Fort Lauderdale is a prime destination for tourists from across the country and around the world. It’s estimated more than 120 million people flock to Florida each year – many making their way to the Southeast coast. Unfortunately, if you’re arrested on vacation in Fort Lauderdale (most often for DUI, domestic violence, drunk and disorderly, solicitation, and drug possession), your good time can quickly morph into a legal nightmare. Our Fort Lauderdale criminal defense lawyers can help.
How you proceed will depend to some extent on the severity of the crime and the specifics of the case. Chances are, if you’re arrested for a misdemeanor, you will not be held for any extended period of time in jail, but you may be expected to return. It is possible that a lawyer can resolve your case for you without you having to return, but again, it will depend on the exact circumstances. It’s also possible that the consequences of any conviction will follow you in your own district, particularly if there are any supervised release requirements.
If you’re arrested for a felony (which are more serious charges), you may expect your time in jail to be a bit longer, and your legal fees, court costs, and penalties to be more substantial.
It is important to keep in mind that simply going home will not make the charge go away. It is critical to consult with an experienced, local Fort Lauderdale criminal defense lawyer who will offer sound legal advise, ensure your rights are protected, and fight for the best possible outcome.
Some factors to consider following a Fort Lauderdale arrest on vacation:
- Jurisdiction. All law enforcement and prosecutorial agencies operate within certain jurisdiction. A jurisdiction is a geographical area where police and prosecutors are allowed to operate. There are local police departments, county sheriff’s offices, state police, and federal agencies. Most criminal cases in Florida are going to be handled at the local and state level. There are 20 state attorneys offices (prosecutors) in the state of Florida, one for each of Florida’s 20 judicial circuits. Fort Lauderdale and Broward County are in the Seventeenth Judicial Circuit. If a crime is committed in Florida, it is Florida that retains jurisdiction – no matter where you live. However, sometimes crimes may fall under federal jurisdiction – usually if it involved some interstate connection.
- Warrants. If you commit a crime in Florida and then leave the state, Florida can initiate extradition to forcibly compel you to be brought to the state to answer for charges. Warrants are commonly issued if you fail to appear in court to answer for initial charges. You may be able to avoid this trouble altogether by working with a South Florida attorney.
- Out-of-State DUIs. If you are arrested for DUI in fort Lauderdale, this will be handled by the local jurisdiction. However, if you work with an attorney, you may be able to have oversight of certain penalties (such as probation, drug tests, in-car breathalyzers, drunk driving education courses, etc.) handed over to your home state jurisdiction so that you aren’t compelled to travel back and forth. Understand that if you are convicted of DUI in Florida, that conviction will be entered into a national database – and likely recognized by your home state in the event of any subsequent DUI convictions there. (Only a few states don’t recognize out-of-state DUIs, but it’s better in any case to have those charges pleaded down or dismissed if at all possible.)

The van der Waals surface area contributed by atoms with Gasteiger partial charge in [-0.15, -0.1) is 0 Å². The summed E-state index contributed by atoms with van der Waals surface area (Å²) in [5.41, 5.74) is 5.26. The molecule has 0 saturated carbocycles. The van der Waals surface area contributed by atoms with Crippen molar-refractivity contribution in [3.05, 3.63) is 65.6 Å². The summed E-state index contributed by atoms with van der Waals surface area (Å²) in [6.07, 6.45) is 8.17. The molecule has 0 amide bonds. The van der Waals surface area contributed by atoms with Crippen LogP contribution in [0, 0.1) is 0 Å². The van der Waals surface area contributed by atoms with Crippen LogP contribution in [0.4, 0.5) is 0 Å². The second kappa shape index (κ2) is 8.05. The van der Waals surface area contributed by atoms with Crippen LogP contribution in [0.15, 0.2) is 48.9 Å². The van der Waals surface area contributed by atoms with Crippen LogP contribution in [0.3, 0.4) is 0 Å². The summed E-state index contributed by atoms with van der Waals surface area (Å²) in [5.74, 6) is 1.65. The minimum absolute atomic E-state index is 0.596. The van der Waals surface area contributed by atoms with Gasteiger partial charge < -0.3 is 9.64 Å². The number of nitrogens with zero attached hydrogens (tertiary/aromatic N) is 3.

- Violations or infractions. If you’re cited with something like a violation of a local noise ordinance, littering, or speeding, you’re free to leave Florida. These are generally minor offenses that can be paid by mail (though traffic tickets will remain on your driving record no matter where you live). If you think the citation was unfair, it may be wise to consult with a local defense lawyer to discuss your legal options.
- Misdemeanor cases. If you’re facing misdemeanor charges, the court is not required to appoint an attorney to your defense – but it’s a very good idea to do so. Hiring a local Fort Lauderdale defense lawyer will most likely mean you will not have to return to Florida for court appearances; your attorney can handle it all from there. If there is jail time associated with your penalties, you would need to return to the state for that.
- Felony cases. If you’re arrested on a felony charge, you will probably have an opportunity to post bail. This is an amount of money you must pay in order to leave jail while awaiting trial. It can be expensive, but this is generally returned to you if you comply. If you fail to appear in court, however, you forfeit this cash. If you cannot afford an attorney in a Florida felony case, a public defender will be appointed to you. However, if you are at all able to do so, investing in private legal counsel is wise. There are very good public defenders in the 17th Judicial Circuit, but many are overloaded with cases and may not be able to devote as much time and attention to your case as you would wish. Given that even lower felony penalties can result in years in prison, it’s wise to invest in your future by hiring a private local defense lawyer.
If you have any questions or have been arrested in Fort Lauderdale while on vacation and need immediate assistance, we can help.
Call Fort Lauderdale Criminal Defense Attorney Richard Ansara at (954) 761-4011. Serving Broward, Miami-Dade and Palm Beach counties.